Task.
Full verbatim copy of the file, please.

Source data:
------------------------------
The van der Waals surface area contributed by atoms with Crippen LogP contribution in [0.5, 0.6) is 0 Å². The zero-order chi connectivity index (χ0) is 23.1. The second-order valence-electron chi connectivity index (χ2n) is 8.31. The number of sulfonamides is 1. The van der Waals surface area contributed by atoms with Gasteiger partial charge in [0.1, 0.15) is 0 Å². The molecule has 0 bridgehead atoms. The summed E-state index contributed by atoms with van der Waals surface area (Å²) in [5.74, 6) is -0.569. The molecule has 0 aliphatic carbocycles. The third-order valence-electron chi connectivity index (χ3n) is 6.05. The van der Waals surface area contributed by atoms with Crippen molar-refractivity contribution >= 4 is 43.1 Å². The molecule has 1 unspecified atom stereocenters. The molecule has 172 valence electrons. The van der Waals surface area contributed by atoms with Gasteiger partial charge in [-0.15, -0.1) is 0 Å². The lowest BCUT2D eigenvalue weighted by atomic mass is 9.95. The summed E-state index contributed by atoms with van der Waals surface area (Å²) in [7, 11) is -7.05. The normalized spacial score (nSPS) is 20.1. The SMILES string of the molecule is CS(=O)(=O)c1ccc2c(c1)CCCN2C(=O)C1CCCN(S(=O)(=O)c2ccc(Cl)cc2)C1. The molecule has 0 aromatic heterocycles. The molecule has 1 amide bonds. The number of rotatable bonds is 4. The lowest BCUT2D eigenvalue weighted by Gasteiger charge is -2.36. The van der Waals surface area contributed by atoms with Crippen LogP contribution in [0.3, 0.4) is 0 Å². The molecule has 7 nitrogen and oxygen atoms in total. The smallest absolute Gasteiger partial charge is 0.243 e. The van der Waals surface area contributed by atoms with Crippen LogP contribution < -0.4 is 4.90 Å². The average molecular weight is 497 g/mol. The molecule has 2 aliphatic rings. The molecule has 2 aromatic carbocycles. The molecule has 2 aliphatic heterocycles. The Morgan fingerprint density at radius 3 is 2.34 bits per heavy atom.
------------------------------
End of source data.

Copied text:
The van der Waals surface area contributed by atoms with Crippen LogP contribution in [0.5, 0.6) is 0 Å². The zero-order chi connectivity index (χ0) is 23.1. The second-order valence-electron chi connectivity index (χ2n) is 8.31. The number of sulfonamides is 1. The van der Waals surface area contributed by atoms with Gasteiger partial charge in [0.1, 0.15) is 0 Å². The molecule has 0 bridgehead atoms. The summed E-state index contributed by atoms with van der Waals surface area (Å²) in [5.74, 6) is -0.569. The molecule has 0 aliphatic carbocycles. The third-order valence-electron chi connectivity index (χ3n) is 6.05. The van der Waals surface area contributed by atoms with Crippen molar-refractivity contribution >= 4 is 43.1 Å². The molecule has 1 unspecified atom stereocenters. The molecule has 172 valence electrons. The van der Waals surface area contributed by atoms with Gasteiger partial charge in [-0.15, -0.1) is 0 Å². The lowest BCUT2D eigenvalue weighted by atomic mass is 9.95. The summed E-state index contributed by atoms with van der Waals surface area (Å²) in [7, 11) is -7.05. The normalized spacial score (nSPS) is 20.1. The SMILES string of the molecule is CS(=O)(=O)c1ccc2c(c1)CCCN2C(=O)C1CCCN(S(=O)(=O)c2ccc(Cl)cc2)C1. The molecule has 0 aromatic heterocycles. The molecule has 1 amide bonds. The number of rotatable bonds is 4. The lowest BCUT2D eigenvalue weighted by Gasteiger charge is -2.36. The van der Waals surface area contributed by atoms with Crippen LogP contribution in [0.3, 0.4) is 0 Å². The molecule has 7 nitrogen and oxygen atoms in total. The smallest absolute Gasteiger partial charge is 0.243 e. The van der Waals surface area contributed by atoms with Crippen LogP contribution < -0.4 is 4.90 Å². The average molecular weight is 497 g/mol. The molecule has 2 aliphatic rings. The molecule has 2 aromatic carbocycles. The molecule has 2 aliphatic heterocycles. The Morgan fingerprint density at radius 3 is 2.34 bits per heavy atom.